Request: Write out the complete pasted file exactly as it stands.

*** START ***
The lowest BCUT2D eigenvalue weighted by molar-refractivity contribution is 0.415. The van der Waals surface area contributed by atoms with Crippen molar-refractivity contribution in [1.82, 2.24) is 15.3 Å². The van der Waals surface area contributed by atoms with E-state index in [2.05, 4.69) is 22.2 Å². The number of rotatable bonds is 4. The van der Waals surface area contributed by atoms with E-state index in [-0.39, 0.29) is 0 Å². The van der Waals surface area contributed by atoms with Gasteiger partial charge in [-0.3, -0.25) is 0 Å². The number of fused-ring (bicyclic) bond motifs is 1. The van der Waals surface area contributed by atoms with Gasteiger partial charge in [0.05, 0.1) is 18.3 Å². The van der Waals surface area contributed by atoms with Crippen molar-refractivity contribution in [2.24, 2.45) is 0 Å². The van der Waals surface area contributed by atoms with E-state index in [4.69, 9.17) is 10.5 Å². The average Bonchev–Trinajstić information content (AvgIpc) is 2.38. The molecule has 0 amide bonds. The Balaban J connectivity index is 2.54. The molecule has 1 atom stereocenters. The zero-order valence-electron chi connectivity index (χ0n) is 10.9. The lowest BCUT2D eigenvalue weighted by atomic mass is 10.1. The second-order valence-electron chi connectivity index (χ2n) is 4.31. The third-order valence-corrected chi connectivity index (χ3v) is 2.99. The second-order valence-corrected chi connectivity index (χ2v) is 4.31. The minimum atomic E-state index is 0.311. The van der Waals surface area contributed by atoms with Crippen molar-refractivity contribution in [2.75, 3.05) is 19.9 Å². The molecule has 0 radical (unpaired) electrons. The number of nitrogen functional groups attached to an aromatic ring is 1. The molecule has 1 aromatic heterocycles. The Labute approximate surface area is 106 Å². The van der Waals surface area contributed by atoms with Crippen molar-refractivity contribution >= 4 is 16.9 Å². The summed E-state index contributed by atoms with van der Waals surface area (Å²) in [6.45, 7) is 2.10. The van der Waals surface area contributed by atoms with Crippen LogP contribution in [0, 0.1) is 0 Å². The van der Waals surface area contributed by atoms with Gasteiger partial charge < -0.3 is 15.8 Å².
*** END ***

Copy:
The lowest BCUT2D eigenvalue weighted by molar-refractivity contribution is 0.415. The van der Waals surface area contributed by atoms with Crippen molar-refractivity contribution in [1.82, 2.24) is 15.3 Å². The van der Waals surface area contributed by atoms with E-state index in [2.05, 4.69) is 22.2 Å². The number of rotatable bonds is 4. The van der Waals surface area contributed by atoms with E-state index in [-0.39, 0.29) is 0 Å². The van der Waals surface area contributed by atoms with Gasteiger partial charge in [-0.3, -0.25) is 0 Å². The number of fused-ring (bicyclic) bond motifs is 1. The van der Waals surface area contributed by atoms with Gasteiger partial charge in [0.05, 0.1) is 18.3 Å². The van der Waals surface area contributed by atoms with Crippen molar-refractivity contribution in [2.24, 2.45) is 0 Å². The van der Waals surface area contributed by atoms with E-state index in [4.69, 9.17) is 10.5 Å². The average Bonchev–Trinajstić information content (AvgIpc) is 2.38. The molecule has 0 amide bonds. The Balaban J connectivity index is 2.54. The molecule has 1 atom stereocenters. The zero-order valence-electron chi connectivity index (χ0n) is 10.9. The lowest BCUT2D eigenvalue weighted by atomic mass is 10.1. The second-order valence-electron chi connectivity index (χ2n) is 4.31. The third-order valence-corrected chi connectivity index (χ3v) is 2.99. The second-order valence-corrected chi connectivity index (χ2v) is 4.31. The minimum atomic E-state index is 0.311. The van der Waals surface area contributed by atoms with Crippen molar-refractivity contribution in [2.75, 3.05) is 19.9 Å². The molecule has 0 radical (unpaired) electrons. The number of nitrogen functional groups attached to an aromatic ring is 1. The molecule has 1 aromatic heterocycles. The Labute approximate surface area is 106 Å². The van der Waals surface area contributed by atoms with Crippen molar-refractivity contribution >= 4 is 16.9 Å². The summed E-state index contributed by atoms with van der Waals surface area (Å²) in [6.45, 7) is 2.10. The van der Waals surface area contributed by atoms with Crippen LogP contribution in [0, 0.1) is 0 Å². The van der Waals surface area contributed by atoms with Gasteiger partial charge < -0.3 is 15.8 Å².